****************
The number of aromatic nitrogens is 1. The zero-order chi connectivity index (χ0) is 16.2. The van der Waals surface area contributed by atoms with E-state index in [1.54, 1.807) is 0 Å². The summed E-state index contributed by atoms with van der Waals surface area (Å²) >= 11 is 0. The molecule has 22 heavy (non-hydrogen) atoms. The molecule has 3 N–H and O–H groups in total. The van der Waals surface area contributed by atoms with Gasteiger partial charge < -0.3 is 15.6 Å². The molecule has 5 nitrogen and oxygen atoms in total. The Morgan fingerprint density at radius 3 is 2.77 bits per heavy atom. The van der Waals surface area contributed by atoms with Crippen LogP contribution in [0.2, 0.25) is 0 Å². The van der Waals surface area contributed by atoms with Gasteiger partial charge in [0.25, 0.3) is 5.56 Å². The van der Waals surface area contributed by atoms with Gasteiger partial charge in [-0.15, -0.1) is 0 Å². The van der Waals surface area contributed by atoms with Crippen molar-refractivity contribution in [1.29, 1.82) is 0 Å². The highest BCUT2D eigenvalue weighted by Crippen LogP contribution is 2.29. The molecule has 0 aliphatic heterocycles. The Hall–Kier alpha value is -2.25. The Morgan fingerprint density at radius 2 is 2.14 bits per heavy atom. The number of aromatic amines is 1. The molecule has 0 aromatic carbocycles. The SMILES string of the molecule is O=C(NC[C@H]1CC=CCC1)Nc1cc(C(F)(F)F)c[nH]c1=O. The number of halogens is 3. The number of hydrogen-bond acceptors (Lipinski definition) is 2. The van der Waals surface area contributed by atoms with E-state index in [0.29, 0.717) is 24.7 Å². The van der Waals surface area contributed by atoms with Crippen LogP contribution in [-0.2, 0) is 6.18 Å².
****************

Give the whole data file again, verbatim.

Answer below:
The number of aromatic nitrogens is 1. The zero-order chi connectivity index (χ0) is 16.2. The van der Waals surface area contributed by atoms with E-state index in [1.54, 1.807) is 0 Å². The summed E-state index contributed by atoms with van der Waals surface area (Å²) >= 11 is 0. The molecule has 22 heavy (non-hydrogen) atoms. The molecule has 3 N–H and O–H groups in total. The van der Waals surface area contributed by atoms with Gasteiger partial charge < -0.3 is 15.6 Å². The molecule has 5 nitrogen and oxygen atoms in total. The Morgan fingerprint density at radius 3 is 2.77 bits per heavy atom. The van der Waals surface area contributed by atoms with Crippen LogP contribution in [0.2, 0.25) is 0 Å². The van der Waals surface area contributed by atoms with Gasteiger partial charge in [0.25, 0.3) is 5.56 Å². The van der Waals surface area contributed by atoms with Gasteiger partial charge in [-0.15, -0.1) is 0 Å². The van der Waals surface area contributed by atoms with Crippen molar-refractivity contribution in [1.29, 1.82) is 0 Å². The highest BCUT2D eigenvalue weighted by Crippen LogP contribution is 2.29. The molecule has 0 aliphatic heterocycles. The Hall–Kier alpha value is -2.25. The Morgan fingerprint density at radius 2 is 2.14 bits per heavy atom. The number of aromatic amines is 1. The molecule has 0 aromatic carbocycles. The SMILES string of the molecule is O=C(NC[C@H]1CC=CCC1)Nc1cc(C(F)(F)F)c[nH]c1=O. The number of halogens is 3. The number of hydrogen-bond acceptors (Lipinski definition) is 2. The van der Waals surface area contributed by atoms with E-state index in [0.29, 0.717) is 24.7 Å². The van der Waals surface area contributed by atoms with Crippen LogP contribution in [-0.2, 0) is 6.18 Å².